Monday, April 28, 2008

'Incognegro' gets graphic with crime noir

Special to the Journal Sentinel
Posted: April 12, 2008

Incognegro. By Mat Johnson. DC/Vertigo. $19.99.

In 1959 Dallas journalist John Howard Griffin darkened his skin and traveled through Louisiana and Mississippi, passing himself off as an African-American for six weeks. His resulting 1961 book, "Black Like Me," reminded America of racism that was then endemic to the South.

Griffin wasn't the first journalist to conceive of the idea of passing oneself off as a member of a different race for the sake of the story.

From 1918-'28 NAACP activist Walter White went undercover to investigate lynchings and race riots across the country.

Though African-American, White's blond hair and blue eyes gave him the appearance of a Caucasian, a trait he used to gain the confidence of racist mobs who boasted to him about their crimes - accounts he then published in the New York papers. His mission was risky and White had a few close calls of his own when his identity came to light.

White's heroic acts became the inspiration for author Mat Johnson's latest project, the graphic novel "Incognegro," published by Vertigo (a division of DC Comics).

"Incognegro" tells the story of the fictional Zane Pinchback, an intrepid reporter for the New Holland Herald who in the mold of White, travels undercover through the South to report on lynchings.

When the book begins, Zane is back in Harlem, angling for a job as managing editor of the paper, when he learns of yet another lynching about to take place in Tupelo, Miss. A black man is accused of murdering a white woman, and what compels Zane to risk his life once again is the news that the man scheduled to hang for the crime is Zane's own darker-skinned brother.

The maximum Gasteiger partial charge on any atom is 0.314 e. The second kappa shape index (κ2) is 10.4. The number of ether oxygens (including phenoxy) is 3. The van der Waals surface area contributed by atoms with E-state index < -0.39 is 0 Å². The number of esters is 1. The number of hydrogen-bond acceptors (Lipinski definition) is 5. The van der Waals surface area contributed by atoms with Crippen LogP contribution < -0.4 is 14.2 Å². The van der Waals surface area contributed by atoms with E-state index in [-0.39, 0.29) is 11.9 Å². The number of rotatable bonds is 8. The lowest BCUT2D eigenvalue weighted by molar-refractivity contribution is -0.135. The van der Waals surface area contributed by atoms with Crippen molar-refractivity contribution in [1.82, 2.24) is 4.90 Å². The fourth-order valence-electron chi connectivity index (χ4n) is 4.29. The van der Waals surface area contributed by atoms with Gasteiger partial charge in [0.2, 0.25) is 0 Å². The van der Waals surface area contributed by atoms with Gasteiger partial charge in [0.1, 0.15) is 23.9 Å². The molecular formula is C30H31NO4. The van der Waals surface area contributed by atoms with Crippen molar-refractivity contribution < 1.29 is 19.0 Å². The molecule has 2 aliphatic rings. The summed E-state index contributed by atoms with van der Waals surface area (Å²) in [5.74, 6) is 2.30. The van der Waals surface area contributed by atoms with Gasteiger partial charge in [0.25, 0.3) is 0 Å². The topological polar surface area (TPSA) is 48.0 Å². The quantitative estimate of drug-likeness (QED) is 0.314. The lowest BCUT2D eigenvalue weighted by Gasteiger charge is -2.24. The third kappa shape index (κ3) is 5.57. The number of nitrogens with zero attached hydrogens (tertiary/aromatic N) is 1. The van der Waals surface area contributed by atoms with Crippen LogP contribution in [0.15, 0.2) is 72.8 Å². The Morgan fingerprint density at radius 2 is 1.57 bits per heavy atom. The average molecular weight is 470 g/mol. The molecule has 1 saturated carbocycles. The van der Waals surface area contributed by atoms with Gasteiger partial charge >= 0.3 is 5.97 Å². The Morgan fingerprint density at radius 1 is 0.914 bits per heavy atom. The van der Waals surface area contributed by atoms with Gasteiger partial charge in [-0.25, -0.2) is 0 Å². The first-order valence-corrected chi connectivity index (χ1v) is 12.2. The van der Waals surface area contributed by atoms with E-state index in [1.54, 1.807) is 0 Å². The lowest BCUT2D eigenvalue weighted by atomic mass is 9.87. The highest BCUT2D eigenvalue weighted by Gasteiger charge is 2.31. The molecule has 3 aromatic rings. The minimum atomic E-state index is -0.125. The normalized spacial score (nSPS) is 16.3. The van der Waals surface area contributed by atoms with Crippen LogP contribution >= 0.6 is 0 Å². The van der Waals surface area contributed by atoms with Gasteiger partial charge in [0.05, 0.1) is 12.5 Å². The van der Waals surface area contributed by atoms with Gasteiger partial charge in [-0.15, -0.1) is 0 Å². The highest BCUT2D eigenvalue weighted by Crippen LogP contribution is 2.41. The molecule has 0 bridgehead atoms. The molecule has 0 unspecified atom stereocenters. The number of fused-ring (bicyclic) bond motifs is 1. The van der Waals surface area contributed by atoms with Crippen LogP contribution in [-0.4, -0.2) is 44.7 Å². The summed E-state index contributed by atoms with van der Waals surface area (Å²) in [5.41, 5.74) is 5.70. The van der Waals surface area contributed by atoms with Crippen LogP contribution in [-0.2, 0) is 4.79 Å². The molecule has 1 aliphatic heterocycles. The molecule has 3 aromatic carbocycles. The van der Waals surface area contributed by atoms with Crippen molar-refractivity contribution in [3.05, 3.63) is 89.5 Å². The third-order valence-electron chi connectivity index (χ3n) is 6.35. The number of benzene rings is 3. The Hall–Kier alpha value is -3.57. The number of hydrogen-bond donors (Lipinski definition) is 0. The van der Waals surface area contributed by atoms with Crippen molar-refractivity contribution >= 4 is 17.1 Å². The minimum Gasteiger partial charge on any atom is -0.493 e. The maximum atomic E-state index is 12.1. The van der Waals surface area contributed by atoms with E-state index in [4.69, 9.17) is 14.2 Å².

If this sounds like the set-up for a preachy history lesson, fear not. Instead, Johnson has used this historical material as the basis for a classic noir crime story, one that includes satisfying doses of deceit, moral ambiguity and plenty of R-rated violence. Along the way, Zane will face down the Klan, a family of separatist hillbillies fomenting a religious race war, and simple-minded ignorance and greed.

Johnson is best known as a prose writer. The author of two novels, "Drop" (2000) and "Hunting in Harlem" (2004), as well as the novella, "The Great Negro Plot" (2007), he's also no novice at penning graphic novels, having already published a short run of comics starring Papa Midnite, a character developed from the Hellblazer series, in 1995.

Referring to Incognegro, Johnson remarks, "I've been preparing to write this particular story all my life." Like Zane, he is often confused for being Caucasian.

"I grew up looking very European - my father is Irish and my mother is black - so I've been fascinated with those who've had similar experiences in the past." He so closely identified with the main character that Vertigo took a portrait of Johnson for the cover photo.

As it happens, the Incognegro character and the graphic novel form - which is most often associated with superhero characters - are perfectly matched. In the panel drawings, done in black and white by UK artist Warren Pleece, the African-American and Caucasian characters are not shaded differently to indicate race. The drawings still manage, through efficient visual shorthand (hair and clothing styles), to comment on racial and, in particular, class difference - something that would require long, descriptive prose passages to convey in a conventional novel.